PRINCE2 Agile 2016
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15.4 Agile concepts and techniques

15.4.1 Burn charts

One of the most popular techniques in agile environments is to display progress using graphs. These graphs are known as burn charts and they come in two forms: burn-down charts and burn-up charts (see Figure 15.1). The basics

Burn-down charts are the most well known and they are used to show how much work remains whereas burn-up charts are slightly more complex and they are used to show how much work has been done. Both types of chart aim to provide two important pieces of information:

  • What is the situation regarding progress – i.e. what is the current situation and what should it be?
  • At the current rate of progress what will be the situation at the end of this time period (which could be a sprint, release, stage, project or any other period of time)?

Typically the vertical axis shows the amount of work to do in terms of effort and the horizontal axis shows time in some form such as days or dates.

Figure 15.1 Burn-down and burn-up charts

Figure 15.1 Burn-down and burn-up charts How a burn-down chart works

In its most simple form the burn-down chart has two lines (see Figure 15.1): a straight line that shows where the ‘ideal’ rate of progress should be (in black on the figure), and a line that is updated on a regular basis (usually daily) that shows the amount of work done (in purple on the figure). The work remaining is shown by the end of the purple line. When the purple line is above the black line this means that work is behind schedule. If the purple line is below the black line this means that work is ahead of schedule.

The current rate of progress can be determined by the trend of the line (i.e. its gradient) showing effort remaining. This is commonly referred to as ‘velocity’ by the agile community. Assuming that there is stability and constancy in the team, this can then be used to project forward and forecast when the work will be complete and importantly determine if the deadline is likely to be met. How a burn-up chart works

One limitation with burn-down charts is that they assume the amount of work does not change. This is not a significant limitation in most situations (e.g. where a 2-week sprint has been agreed and locked-in/baselined) but if the amount of work is likely to change, or does change, then this will not be picked up by a burn-down chart easily, and therefore a burn-up chart should be used (see Figure 15.1). The purple line shows work completed, which can now be used in tandem with the red line showing the total amount of work. The work remaining is therefore the difference between the red and purple lines. Any work that has been added or removed during the time period can now be seen by the red line. Further information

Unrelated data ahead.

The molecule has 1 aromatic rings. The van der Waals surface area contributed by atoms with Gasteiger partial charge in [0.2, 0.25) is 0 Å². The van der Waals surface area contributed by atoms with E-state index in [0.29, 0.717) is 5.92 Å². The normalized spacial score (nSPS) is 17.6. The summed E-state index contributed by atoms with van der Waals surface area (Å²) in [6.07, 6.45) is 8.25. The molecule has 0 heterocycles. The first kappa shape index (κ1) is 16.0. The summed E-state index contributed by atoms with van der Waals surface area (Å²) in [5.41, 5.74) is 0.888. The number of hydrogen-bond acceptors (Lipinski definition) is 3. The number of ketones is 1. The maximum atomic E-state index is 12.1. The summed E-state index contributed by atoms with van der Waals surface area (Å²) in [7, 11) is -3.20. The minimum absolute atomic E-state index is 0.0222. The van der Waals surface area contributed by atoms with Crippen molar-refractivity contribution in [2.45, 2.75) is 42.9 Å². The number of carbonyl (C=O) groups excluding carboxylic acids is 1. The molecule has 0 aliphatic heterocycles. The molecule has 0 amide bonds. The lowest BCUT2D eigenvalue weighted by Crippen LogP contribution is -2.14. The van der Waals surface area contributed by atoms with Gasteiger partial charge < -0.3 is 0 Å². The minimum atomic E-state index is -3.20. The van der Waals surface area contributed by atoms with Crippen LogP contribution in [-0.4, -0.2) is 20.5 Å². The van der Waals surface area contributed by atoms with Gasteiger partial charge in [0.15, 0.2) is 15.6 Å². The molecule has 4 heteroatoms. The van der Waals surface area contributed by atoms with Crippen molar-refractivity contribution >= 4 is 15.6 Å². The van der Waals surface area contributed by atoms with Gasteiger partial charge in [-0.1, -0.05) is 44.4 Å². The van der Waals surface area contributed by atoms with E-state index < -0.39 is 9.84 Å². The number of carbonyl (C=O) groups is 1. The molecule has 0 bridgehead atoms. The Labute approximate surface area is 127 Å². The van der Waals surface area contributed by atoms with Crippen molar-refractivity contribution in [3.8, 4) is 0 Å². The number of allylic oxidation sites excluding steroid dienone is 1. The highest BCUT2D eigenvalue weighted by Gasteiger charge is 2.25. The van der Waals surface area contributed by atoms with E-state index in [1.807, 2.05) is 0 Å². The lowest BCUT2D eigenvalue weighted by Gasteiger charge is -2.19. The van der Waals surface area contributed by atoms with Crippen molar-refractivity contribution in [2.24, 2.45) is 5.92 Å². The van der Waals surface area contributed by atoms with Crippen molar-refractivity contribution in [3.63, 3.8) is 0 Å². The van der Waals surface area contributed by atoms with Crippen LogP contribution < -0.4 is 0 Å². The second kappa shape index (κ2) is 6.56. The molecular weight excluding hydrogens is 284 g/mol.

The reason why burn charts are so prevalent in agile environments is because agile is based on what is (or is not) being delivered and where time and the team size are fixed. Therefore to monitor progress, an agile delivery team (or team manager or project manager) will focus on what, of the planned work for a specific time period, has been completed. Depending on the level at which this work is taking place this could refer to such things as requirements, user stories or tasks.

The recommended way to display a burn chart is for it to be physically mounted on a wall or board and updated manually. This intentionally creates a simple and tactile way of showing and interacting with the information regarding progress. It is not always possible to do this, such as when teams are distributed. However, the temptation to move to capturing and displaying the information electronically should be taken carefully as the benefits of the technology may not outweigh those of the physical engagement created by the tactile experience. Hints that may prove useful

When updating a burn chart, only record information according to completed work. If a 2-day task is 50 per cent complete do not mark anything as completed on the burn chart. The same applies even if it is 95 per cent complete.

Burn charts are less accurate if the size of the tasks being reported on are relatively large for the given time period (e.g. a 5-day task in a 2-week sprint). When working in an agile way it may be appropriate for teams working in sprints (which should last no more than 4 weeks) to break down tasks to a size that needs only a few days of effort or less. Primarily this is needed in order to help make it easier for a team to organize its work. A desirable side-effect of this is to make burn charts more sensitive (to issues/impediments) and accurate. However, there is an overhead with this as time needs to be spent breaking down work into smaller work items.